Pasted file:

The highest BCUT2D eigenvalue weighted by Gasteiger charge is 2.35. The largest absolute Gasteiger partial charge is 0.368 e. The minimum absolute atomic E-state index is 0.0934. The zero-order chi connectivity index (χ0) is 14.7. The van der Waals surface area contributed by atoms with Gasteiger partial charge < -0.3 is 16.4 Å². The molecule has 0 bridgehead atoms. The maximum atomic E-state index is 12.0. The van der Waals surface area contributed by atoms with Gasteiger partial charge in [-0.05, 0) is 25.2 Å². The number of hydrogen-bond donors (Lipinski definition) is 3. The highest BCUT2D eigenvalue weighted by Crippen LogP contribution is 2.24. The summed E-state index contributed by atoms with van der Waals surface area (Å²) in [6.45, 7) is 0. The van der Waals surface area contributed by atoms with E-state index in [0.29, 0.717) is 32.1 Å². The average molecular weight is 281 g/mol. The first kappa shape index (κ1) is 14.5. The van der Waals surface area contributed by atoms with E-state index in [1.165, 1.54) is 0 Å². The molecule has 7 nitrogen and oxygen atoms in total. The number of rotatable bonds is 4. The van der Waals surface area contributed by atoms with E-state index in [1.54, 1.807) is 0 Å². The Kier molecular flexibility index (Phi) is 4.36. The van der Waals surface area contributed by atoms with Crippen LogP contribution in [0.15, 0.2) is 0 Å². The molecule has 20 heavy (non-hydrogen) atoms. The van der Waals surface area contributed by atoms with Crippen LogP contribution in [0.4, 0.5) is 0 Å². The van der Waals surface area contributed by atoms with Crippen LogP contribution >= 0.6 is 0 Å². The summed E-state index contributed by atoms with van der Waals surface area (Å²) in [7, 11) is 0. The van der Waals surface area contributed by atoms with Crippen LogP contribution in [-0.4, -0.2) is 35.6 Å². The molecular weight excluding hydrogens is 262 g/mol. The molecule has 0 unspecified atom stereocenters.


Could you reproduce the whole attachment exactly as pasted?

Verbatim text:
The highest BCUT2D eigenvalue weighted by Gasteiger charge is 2.35. The largest absolute Gasteiger partial charge is 0.368 e. The minimum absolute atomic E-state index is 0.0934. The zero-order chi connectivity index (χ0) is 14.7. The van der Waals surface area contributed by atoms with Gasteiger partial charge < -0.3 is 16.4 Å². The molecule has 0 bridgehead atoms. The maximum atomic E-state index is 12.0. The van der Waals surface area contributed by atoms with Gasteiger partial charge in [-0.05, 0) is 25.2 Å². The number of hydrogen-bond donors (Lipinski definition) is 3. The highest BCUT2D eigenvalue weighted by Crippen LogP contribution is 2.24. The summed E-state index contributed by atoms with van der Waals surface area (Å²) in [6.45, 7) is 0. The van der Waals surface area contributed by atoms with E-state index in [0.29, 0.717) is 32.1 Å². The average molecular weight is 281 g/mol. The first kappa shape index (κ1) is 14.5. The van der Waals surface area contributed by atoms with E-state index in [1.165, 1.54) is 0 Å². The molecule has 7 nitrogen and oxygen atoms in total. The number of rotatable bonds is 4. The van der Waals surface area contributed by atoms with E-state index in [1.54, 1.807) is 0 Å². The Kier molecular flexibility index (Phi) is 4.36. The van der Waals surface area contributed by atoms with Crippen LogP contribution in [0.15, 0.2) is 0 Å². The molecule has 20 heavy (non-hydrogen) atoms. The van der Waals surface area contributed by atoms with Crippen LogP contribution in [0.4, 0.5) is 0 Å². The van der Waals surface area contributed by atoms with Crippen LogP contribution >= 0.6 is 0 Å². The summed E-state index contributed by atoms with van der Waals surface area (Å²) in [7, 11) is 0. The van der Waals surface area contributed by atoms with Crippen LogP contribution in [-0.4, -0.2) is 35.6 Å². The molecular weight excluding hydrogens is 262 g/mol. The molecule has 0 unspecified atom stereocenters.